The Manhattan U.S. attorney’s office has gathered more evidence than previously known in its criminal investigation of hush payments to two women who alleged affairs with Donald Trump, including from members of the president’s inner circle.

Prosecutors interviewed Hope Hicks, a former close aide to Mr. Trump and White House communications director, last spring as part of their campaign-finance probe, which ultimately implicated the president in federal crimes.

They also spoke to Keith Schiller, Mr. Trump’s former security chief. Investigators learned of calls between Mr. Schiller and David Pecker, chief executive of the National Enquirer’s publisher, which has admitted it paid $150,000 to a former Playboy model on Mr. Trump’s behalf to keep her story under wraps.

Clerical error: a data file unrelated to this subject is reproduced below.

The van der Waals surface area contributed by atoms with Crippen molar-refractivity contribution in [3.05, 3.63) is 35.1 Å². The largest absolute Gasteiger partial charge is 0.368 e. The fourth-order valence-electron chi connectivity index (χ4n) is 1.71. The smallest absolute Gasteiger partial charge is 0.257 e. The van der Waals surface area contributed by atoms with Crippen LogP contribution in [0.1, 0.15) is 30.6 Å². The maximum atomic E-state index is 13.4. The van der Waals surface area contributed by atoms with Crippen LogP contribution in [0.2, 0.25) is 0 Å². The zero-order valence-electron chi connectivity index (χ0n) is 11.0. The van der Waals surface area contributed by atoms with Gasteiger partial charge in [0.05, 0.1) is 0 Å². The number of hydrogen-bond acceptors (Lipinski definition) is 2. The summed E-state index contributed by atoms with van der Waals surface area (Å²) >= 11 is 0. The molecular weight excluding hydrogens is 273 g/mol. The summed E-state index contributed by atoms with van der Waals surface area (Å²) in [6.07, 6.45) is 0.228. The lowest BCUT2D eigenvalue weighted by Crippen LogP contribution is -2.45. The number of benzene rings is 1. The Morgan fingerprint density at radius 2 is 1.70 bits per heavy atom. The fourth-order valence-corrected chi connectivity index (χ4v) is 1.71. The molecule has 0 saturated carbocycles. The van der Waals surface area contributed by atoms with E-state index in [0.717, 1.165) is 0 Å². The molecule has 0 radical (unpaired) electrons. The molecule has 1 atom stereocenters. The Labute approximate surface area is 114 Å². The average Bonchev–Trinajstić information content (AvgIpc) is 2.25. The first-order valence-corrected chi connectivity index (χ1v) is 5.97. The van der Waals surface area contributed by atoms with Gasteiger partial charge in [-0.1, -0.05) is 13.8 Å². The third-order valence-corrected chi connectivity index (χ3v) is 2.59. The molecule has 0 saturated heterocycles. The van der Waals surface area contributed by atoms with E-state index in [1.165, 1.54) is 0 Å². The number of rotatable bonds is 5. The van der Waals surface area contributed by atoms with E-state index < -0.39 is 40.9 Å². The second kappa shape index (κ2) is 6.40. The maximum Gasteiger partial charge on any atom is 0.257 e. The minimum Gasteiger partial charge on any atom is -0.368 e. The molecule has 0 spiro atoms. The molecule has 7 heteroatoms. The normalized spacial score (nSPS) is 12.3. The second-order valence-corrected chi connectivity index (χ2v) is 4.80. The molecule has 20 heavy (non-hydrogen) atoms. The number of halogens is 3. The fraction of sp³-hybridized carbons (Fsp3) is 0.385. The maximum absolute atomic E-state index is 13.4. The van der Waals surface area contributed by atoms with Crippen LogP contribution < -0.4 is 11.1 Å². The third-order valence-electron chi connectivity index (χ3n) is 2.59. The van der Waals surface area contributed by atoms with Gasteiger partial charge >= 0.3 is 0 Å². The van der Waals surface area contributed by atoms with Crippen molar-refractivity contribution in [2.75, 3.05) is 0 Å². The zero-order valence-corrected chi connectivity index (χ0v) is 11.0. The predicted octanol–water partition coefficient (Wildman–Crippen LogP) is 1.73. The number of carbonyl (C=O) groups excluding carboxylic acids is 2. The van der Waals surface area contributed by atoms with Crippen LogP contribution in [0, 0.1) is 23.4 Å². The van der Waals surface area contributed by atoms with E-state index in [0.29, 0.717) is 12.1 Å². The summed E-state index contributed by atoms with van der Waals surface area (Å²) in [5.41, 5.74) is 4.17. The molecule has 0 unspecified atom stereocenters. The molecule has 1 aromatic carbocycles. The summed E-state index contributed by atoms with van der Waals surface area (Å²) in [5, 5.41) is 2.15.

In addition, investigators possess a recorded phone conversation between Mr. Trump’s former lawyer Michael Cohen and a lawyer who represented the two women.



A joint intelligence bulletin (JIB) has been issued by the Department of Homeland Security and Federal Bureau of Investigation to state and local authorities regarding Russian hacking activities during the 2016 presidential election. While the bulletin contains no new technical information, it is the first official report to confirm that the Russian reconnaissance and hacking efforts in advance of the election went well beyond the 21 states confirmed in previous reports.